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Review: ‘Live Cargo’ is an ambitious Bahamas-set drama that comes up short

Lakeith Stanfield in the film "Live Cargo."
(Gunpowder & Sky Distribution / Gunpowder & Sky Distribution)

Logan Sandler’s “Live Cargo” is stuffed with arty close-ups and stunning backdrops, but the emotions to connect them are missing. A black-and-white meander into the dark heart of a Bahamas tourist town populated by the grieving, the soul-sick, and the nearly empty, it’s a visually arresting first feature that on one level tries to cover too much, and on another barely registers. For young married couple Nadine (Dree Hemingway) and Lewis (Lakeith Stanfield), the island is a refuge after a stillborn birth, especially under the watchful eye of kind family figure and community leader Roy (Robert Wisdom), who operates boat tours. Roy keeps another eye on local kingpin Doughboy (Leonard Earl Howze), a human trafficker, and sees an opportunity to exert a more positive influence on a scrawny homeless teen (Sam Dillon) who works for Doughboy. Between major criminality and personal mourning, the terrain is chockablock with tension, and in Daniella Nowitz’s cinematography, Sandler has a brilliant partner for his island noir vibe. But the script is wanting for the rudiments of storytelling, and the first-time feature director’s penchant for pensive staring, rather than people using their words, is ultimately the movie’s doom, especially in how feeble the under-nourished performances of Hemingway and Stanfield become.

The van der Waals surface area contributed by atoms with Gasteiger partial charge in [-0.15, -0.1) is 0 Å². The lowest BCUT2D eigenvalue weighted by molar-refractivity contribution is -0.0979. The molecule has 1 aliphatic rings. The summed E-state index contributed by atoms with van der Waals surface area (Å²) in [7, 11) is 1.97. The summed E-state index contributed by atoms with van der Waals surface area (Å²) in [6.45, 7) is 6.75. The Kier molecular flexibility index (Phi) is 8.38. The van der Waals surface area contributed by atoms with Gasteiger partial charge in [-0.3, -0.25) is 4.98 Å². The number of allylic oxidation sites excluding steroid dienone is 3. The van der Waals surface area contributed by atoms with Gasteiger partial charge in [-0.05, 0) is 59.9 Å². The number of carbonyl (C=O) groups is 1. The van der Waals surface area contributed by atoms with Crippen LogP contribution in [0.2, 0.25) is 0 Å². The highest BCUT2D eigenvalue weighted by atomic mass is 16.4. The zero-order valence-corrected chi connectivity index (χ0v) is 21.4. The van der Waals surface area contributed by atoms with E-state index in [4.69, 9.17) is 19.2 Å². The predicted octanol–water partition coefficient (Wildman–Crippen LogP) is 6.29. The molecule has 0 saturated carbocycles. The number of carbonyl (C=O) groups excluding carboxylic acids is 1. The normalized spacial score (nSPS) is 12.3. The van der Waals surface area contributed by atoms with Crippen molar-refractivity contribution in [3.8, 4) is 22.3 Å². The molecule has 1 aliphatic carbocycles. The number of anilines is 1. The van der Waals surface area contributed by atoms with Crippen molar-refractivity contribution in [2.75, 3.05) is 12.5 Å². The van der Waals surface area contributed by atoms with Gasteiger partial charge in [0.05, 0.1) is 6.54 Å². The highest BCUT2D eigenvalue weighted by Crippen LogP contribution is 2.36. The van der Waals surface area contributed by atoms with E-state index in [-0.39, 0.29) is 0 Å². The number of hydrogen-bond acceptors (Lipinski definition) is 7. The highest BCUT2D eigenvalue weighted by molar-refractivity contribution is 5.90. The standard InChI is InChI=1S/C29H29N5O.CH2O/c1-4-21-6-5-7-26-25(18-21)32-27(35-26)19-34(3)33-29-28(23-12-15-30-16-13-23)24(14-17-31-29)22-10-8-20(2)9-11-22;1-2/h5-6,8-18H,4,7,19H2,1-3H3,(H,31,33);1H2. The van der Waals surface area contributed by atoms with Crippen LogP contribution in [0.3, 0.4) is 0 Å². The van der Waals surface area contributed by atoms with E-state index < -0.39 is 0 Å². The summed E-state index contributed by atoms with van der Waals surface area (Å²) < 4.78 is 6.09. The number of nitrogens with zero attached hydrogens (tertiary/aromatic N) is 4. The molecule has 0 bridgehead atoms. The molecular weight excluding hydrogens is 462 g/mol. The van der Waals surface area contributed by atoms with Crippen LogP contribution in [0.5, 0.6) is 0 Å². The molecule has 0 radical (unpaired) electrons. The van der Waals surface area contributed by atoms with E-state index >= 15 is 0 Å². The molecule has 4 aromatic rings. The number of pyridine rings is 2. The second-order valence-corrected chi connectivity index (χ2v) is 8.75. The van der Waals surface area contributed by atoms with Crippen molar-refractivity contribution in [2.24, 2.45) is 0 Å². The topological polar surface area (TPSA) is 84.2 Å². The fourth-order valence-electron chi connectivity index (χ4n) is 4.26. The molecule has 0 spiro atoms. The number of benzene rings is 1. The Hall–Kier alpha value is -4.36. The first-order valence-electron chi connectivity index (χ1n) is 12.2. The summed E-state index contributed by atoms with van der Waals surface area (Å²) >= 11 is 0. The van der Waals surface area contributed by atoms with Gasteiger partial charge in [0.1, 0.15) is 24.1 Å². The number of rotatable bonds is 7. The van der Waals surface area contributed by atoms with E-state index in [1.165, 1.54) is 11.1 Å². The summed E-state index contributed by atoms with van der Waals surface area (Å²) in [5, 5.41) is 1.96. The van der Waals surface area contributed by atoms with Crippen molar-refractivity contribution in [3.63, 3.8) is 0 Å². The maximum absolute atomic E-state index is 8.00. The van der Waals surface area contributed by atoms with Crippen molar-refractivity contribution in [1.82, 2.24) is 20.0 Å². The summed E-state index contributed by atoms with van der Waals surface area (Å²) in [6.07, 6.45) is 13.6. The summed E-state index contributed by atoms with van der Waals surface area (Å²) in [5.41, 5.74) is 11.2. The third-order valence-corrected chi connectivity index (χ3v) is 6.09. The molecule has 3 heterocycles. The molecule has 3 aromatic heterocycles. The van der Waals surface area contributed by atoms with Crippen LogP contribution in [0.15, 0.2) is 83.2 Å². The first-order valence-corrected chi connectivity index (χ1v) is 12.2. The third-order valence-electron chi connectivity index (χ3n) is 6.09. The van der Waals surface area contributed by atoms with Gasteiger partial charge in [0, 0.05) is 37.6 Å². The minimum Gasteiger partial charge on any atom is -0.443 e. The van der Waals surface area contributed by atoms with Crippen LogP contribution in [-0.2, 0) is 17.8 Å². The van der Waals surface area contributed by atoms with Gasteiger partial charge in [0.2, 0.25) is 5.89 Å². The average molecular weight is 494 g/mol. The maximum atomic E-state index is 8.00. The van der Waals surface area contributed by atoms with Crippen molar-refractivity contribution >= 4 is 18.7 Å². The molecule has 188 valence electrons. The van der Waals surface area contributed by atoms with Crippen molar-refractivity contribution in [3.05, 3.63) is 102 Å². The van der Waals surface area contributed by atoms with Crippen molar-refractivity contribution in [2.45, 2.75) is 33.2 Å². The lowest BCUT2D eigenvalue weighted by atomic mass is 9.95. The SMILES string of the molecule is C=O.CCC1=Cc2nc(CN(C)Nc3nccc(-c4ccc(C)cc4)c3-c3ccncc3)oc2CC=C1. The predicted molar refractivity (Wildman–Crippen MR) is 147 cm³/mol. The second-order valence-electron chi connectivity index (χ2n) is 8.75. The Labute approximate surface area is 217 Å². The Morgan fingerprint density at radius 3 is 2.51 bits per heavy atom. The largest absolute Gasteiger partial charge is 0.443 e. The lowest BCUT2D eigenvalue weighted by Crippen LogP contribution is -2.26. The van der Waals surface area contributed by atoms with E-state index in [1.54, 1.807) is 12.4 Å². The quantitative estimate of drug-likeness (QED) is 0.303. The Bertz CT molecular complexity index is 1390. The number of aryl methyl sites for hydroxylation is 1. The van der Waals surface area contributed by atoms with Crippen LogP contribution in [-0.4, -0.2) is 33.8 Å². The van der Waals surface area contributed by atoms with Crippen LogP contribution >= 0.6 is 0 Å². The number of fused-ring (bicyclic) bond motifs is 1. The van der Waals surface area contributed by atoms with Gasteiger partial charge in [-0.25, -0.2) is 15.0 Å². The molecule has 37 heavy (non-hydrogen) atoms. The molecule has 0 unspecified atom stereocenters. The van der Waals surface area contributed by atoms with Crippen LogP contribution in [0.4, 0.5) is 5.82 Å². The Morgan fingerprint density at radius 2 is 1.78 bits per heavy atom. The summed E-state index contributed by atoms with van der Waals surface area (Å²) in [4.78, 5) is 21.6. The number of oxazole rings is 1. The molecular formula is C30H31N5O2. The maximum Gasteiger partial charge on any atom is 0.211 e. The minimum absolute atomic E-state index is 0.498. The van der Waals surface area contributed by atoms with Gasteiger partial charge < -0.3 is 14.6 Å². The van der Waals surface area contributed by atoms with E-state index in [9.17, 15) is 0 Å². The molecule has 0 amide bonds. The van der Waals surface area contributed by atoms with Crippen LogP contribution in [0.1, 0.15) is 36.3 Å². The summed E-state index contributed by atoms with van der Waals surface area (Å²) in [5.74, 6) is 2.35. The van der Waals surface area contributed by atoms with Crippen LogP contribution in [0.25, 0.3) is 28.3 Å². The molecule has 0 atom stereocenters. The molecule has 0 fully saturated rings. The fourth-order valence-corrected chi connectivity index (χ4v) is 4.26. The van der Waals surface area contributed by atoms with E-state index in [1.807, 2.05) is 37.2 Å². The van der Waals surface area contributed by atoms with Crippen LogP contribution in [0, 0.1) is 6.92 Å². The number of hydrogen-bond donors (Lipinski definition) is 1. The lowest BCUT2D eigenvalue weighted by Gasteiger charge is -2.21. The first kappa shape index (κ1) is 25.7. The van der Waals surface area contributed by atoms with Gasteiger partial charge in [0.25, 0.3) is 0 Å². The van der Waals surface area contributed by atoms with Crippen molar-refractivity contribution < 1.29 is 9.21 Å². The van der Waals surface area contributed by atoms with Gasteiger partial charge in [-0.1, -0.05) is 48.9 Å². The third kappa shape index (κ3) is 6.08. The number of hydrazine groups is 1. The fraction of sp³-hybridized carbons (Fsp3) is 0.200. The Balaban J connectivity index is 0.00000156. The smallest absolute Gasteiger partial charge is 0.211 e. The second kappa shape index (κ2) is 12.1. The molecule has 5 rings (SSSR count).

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“Live Cargo”

1 hour, 28 minutes

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Not rated

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